A 70-yard field goal? How 'big hitters' could make the NFL record a moving target

ENGLEWOOD, Colo. -- Matt Prater stood on the doorstep of history, trying to find some calm. He could see his breath pushing through the face mask of his helmet on a day that was meat-locker cold, moments from attempting something that had never been done before in an NFL game.

On Dec. 8, 2013, in what eventually turned into a 23-point win over the Tennessee Titans, the Denver Broncos kicker was about to try to send a frozen, football-shaped cinder block with laces over a crossbar 10 feet above the ground, some 195 feet away, through the thin Denver air. Only thing was, a record wasn't really on his mind until just before the play.

"I honestly didn't know it was for the record at first, at least until we got on the field, and Britton Colquitt was our holder and we went out to get the spot. And Britton, who really never cusses, kneels down, then he looks up at me and all of a sudden says, just before the snap, 'Holy s---, this is for the record!'" said Prater, who now kicks for the Arizona Cardinals. "I say to him, 'Why the hell would you say that to me right now?' Then the snap came and I basically just swung for the fences and hoped it went straight, and it did."

It took 43 years and 30 days for Prater to break the most coveted record in NFL kicking history. Tom Dempsey -- with his oh-so-famous modified half-shoe that now resides in the Pro Football Hall of Fame -- powered a 63-yard field goal through the uprights on Nov. 8, 1970. Three others (Jason Elam, Sebastian Janikowski and David Akers) had tied the record before Prater reset it at 64 yards in 2013.

It then took Baltimore Ravens All-Pro Justin Tucker just seven years and seven months to move the record not one but two yards, as Tucker crushed a 66-yard field goal Sunday on the final play of a Ravens' 19-16 win over the Detroit Lions in the climate-controlled comfort of Ford Field. The kick had just enough length, bouncing off the cross bar before landing on the other side. Tucker had made a 61-yarder in Detroit eight seasons before and joked in an interview after Sunday's game, "I'm thinking about getting a place here."

Prater had said in recent weeks it was a matter of when, not if, someone would surpass his 64-yard kick. He wasn't alone in that belief.

"We are just in a place when the records, at least the next one or two times, might come a little quicker," Denver Broncos kicker Brandon McManus said, making the prediction just after the start of the regular season. "Because I just think the group of guys who can make those kicks is bigger now. And more kickers who can make the kick in the first place means more opportunity, but if it goes out one, two, three more yards, that group might get a little smaller each time. But there are guys who have trained, worked and made 70-yard kicks in practice, so if circumstances are right, who knows."

Tucker's kick came on the same day that Prater attempted a 68-yarder, though that kick fell short and was returned 109 yards for a touchdown, showing the risk-reward sides of a big kick. But the day's events also showed what McManus had predicted: that kickers are bigger and stronger, are better trained and have better specialists working with them than ever before.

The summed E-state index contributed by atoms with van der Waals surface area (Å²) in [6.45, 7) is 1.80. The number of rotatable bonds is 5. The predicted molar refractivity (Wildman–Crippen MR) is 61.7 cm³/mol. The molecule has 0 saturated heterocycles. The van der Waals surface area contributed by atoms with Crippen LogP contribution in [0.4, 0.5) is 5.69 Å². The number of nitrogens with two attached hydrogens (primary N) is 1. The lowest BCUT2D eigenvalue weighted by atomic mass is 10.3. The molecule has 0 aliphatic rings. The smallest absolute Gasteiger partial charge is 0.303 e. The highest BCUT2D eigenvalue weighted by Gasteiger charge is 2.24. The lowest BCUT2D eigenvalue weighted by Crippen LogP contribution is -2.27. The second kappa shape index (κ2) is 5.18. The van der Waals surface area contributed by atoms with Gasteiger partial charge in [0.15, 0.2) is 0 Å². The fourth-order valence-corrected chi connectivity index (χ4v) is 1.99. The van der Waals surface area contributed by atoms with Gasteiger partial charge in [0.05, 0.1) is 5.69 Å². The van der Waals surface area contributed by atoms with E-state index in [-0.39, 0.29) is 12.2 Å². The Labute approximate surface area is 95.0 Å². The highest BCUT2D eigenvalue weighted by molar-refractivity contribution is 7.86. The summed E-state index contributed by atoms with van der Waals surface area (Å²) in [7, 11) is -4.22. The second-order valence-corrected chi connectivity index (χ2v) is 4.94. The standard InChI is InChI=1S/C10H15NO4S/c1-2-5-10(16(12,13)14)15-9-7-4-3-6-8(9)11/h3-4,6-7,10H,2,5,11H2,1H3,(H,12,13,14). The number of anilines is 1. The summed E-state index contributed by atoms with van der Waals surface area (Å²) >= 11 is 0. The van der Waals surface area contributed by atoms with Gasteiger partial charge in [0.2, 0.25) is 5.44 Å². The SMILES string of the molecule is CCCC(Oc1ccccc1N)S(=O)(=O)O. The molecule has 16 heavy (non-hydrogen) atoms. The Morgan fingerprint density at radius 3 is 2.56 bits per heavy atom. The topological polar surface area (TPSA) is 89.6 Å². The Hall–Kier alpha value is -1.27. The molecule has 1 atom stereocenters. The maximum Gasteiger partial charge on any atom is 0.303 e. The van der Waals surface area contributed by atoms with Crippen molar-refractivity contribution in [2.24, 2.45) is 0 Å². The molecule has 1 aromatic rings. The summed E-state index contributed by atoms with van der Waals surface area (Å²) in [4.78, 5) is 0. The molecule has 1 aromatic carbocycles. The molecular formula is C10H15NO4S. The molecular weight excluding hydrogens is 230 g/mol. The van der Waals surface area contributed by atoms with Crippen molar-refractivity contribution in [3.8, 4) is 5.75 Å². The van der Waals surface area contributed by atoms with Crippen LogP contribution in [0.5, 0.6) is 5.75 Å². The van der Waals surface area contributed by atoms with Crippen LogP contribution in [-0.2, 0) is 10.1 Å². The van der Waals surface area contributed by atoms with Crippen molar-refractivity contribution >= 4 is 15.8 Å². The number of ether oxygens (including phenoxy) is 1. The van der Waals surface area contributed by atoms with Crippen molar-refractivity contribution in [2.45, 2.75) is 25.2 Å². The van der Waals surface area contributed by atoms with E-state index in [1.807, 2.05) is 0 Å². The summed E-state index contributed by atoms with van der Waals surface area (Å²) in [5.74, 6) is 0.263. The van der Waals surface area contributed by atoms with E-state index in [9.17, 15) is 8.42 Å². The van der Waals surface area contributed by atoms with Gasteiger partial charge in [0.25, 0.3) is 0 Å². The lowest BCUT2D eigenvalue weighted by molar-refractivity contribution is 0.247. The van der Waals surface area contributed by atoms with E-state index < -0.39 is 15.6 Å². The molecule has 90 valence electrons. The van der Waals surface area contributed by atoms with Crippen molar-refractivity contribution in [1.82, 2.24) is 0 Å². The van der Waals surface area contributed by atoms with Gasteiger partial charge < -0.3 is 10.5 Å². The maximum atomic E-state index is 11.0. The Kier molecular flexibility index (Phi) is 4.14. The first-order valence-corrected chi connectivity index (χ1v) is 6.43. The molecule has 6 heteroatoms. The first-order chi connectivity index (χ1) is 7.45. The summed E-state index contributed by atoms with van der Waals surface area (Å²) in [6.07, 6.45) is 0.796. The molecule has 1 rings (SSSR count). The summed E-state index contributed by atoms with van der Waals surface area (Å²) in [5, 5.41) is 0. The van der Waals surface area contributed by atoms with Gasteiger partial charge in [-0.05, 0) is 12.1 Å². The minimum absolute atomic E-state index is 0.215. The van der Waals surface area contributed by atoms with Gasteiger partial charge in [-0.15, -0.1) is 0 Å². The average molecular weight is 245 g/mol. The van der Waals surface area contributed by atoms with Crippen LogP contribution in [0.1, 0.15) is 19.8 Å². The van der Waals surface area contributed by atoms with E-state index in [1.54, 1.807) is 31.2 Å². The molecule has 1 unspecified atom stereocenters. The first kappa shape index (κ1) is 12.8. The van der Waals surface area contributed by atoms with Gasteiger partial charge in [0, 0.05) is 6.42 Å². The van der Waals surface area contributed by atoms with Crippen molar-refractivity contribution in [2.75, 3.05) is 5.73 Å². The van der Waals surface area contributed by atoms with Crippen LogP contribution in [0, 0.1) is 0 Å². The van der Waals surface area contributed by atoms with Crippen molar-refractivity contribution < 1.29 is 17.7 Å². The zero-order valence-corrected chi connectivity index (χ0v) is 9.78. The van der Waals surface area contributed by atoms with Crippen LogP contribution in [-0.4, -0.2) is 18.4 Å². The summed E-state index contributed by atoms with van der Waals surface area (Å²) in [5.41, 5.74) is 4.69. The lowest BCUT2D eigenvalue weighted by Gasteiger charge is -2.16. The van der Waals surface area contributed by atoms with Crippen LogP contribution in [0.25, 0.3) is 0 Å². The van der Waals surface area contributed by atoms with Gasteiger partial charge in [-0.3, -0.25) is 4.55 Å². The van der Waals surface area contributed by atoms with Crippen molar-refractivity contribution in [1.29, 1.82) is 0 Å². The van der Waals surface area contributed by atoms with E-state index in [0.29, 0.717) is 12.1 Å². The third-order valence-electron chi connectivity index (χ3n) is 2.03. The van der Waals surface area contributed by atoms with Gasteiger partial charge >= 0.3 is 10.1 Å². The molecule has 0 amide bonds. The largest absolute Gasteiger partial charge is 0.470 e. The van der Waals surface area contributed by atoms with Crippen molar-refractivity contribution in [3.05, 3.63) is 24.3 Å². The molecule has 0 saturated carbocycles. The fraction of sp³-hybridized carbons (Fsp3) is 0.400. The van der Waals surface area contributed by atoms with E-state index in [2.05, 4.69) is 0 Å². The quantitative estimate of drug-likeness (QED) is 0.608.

Kickers have simply become more accurate -- Tucker is now 16-of-16 on kicks in the final minute of regulation in his career -- and the kicking record might still have room to grow. But pushing the record past Tucker's 66-yarder will take a mix of coaching boldness, kicking talent, a little luck and a huge dash of circumstance.

Evolution of the kicker

McManus, with seven games of multiple 50-yard field goals, says there is a list of "maybe six or seven guys" who could, if given the chance, make a record kick in game conditions. ESPN surveyed players and coaches connected to the league and came up with its own list (in alphabetical order): the New York Jets' Matt Ammendola, Buffalo Bills' Tyler Bass, Kansas City Chiefs' Harrison Butker, Denver Broncos' McManus, Seattle Seahawks' Jason Myers, Arizona Cardinals' Prater, Baltimore Ravens' Tucker and Los Angeles Chargers' Tristan Vizcaino.

These are "the big hitters," as McManus calls them, and Tucker was one of the first names he provided. McManus, who had a 70-yard attempt blocked during the 2020 regular-season finale, includes himself in that group. But the list is far bigger than it was even eight years ago when Prater made his then-record kick, because long-snappers are exponentially better, kickers spend far more time on their techniques and the guys playing the position have far more resources in terms of coaching as well as facilities to work on their craft.

"For sure, the guys are getting better and better; guys are not only getting stronger, from even when I first came in the league, they're getting more accurate," Prater said. "When I first came in, if you were in the low 80s [percentage], you were having a good season, and now if you're in the low 80s, they're looking for your replacement."

As an example, Morten Andersen -- one of two full-time kickers in the Pro Football Hall of Fame -- retired as the league's all-time leading scorer. He is now 64th all time in terms of accuracy (79.69% over his 25-year career) and didn't make a kick longer than 53 yards in the last eight years of his two-decade career.

The other full-time kicker in the Hall of Fame, Jan Stenerud, with a cavalcade of position players snapping to him on fields far less groomed than today's kickers, is now 112th all time in accuracy (66.84%). Coaches were far less inclined to try for the kicking home run as well, given Stenerud had the opportunity to even attempt a kick at least 50 yards long 15 times over the last nine years of his career.